In microfluidic devices the fluid can be manipulated either as continuous streams or droplets. The latter is particularly attractive as individual droplets can not only move but also split and fuse, thus offering great flexibility for applications such as laboratory-on-a-chip. We consider the transport of liquid drops immersed in a surrounding liquid by means of the dielectrophoretic force generated by electrodes mounted at the bottom of a micro-device. The direct numerical simulation (DNS) approach is used to study the motion of droplets subjected to both hydrodynamic and electrostatic forces. Our technique is based on a finite element scheme using the fundamental equations of motion for both the droplets and surrounding fluid. The interface is tracked by the level set method and the electrostatic forces are computed using the Maxwell stress tensor. The DNS results show that the droplets move, and deform, under the action of nonuniform electric stresses on their surfaces. The deformation increases as the drop moves closer to the electrodes. The extent to which the isolated drops deform depends on the electric Weber number. When the electric Weber number is small, the drops remain spherical; otherwise, the drops stretch. Two droplets, however, that are sufficiently dose to each other, can deform and coalesce, even if the electric Weber number is small. This phenomenon does not rely on the magnitude of the electric stresses generated by the bulk electric field, but instead is due to the attractive electrostatic drop-drop interaction overcoming the surface tension force. Experimental results are also presented and found to be in agreement with the DNS results.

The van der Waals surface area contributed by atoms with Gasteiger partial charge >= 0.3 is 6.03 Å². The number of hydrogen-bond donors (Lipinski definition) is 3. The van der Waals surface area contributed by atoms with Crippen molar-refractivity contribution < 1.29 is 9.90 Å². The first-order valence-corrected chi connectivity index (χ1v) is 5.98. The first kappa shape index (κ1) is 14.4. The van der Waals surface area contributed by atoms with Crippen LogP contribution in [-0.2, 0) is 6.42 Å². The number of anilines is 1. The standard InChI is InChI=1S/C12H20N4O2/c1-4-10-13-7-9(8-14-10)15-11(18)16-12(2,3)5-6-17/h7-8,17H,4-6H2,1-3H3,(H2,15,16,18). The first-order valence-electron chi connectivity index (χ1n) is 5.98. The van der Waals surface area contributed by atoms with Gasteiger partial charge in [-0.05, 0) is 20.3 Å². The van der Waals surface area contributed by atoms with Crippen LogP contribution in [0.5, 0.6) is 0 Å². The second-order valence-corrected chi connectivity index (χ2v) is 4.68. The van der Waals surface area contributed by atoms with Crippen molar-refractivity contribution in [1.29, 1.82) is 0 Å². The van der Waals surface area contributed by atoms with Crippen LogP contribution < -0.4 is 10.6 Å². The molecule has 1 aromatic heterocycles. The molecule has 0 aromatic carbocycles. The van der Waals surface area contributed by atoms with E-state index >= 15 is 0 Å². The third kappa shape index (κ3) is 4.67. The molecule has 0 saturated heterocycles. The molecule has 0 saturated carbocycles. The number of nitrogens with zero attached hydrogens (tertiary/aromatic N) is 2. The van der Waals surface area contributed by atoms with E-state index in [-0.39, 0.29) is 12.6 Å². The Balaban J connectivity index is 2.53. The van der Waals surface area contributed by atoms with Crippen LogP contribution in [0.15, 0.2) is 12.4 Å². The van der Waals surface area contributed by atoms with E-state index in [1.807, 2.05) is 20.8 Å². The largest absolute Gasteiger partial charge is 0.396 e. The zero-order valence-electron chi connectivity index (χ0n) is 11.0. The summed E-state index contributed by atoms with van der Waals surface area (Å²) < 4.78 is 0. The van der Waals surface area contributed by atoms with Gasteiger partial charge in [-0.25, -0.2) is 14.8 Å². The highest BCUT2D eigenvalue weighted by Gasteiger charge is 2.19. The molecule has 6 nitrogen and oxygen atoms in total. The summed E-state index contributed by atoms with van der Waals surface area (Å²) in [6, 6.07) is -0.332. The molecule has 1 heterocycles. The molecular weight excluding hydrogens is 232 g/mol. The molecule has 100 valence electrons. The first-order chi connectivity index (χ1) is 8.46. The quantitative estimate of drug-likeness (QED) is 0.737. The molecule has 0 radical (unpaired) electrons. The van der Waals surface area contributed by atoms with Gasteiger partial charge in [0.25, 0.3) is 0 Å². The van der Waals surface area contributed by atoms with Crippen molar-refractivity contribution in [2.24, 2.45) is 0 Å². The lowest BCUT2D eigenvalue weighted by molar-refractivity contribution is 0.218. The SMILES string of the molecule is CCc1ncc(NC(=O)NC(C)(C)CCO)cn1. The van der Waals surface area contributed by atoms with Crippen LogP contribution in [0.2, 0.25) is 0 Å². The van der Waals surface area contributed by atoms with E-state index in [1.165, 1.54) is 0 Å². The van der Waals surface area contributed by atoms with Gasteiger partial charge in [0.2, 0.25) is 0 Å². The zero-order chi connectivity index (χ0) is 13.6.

All Science Journal Classification (ASJC) codes
- Clinical Biochemistry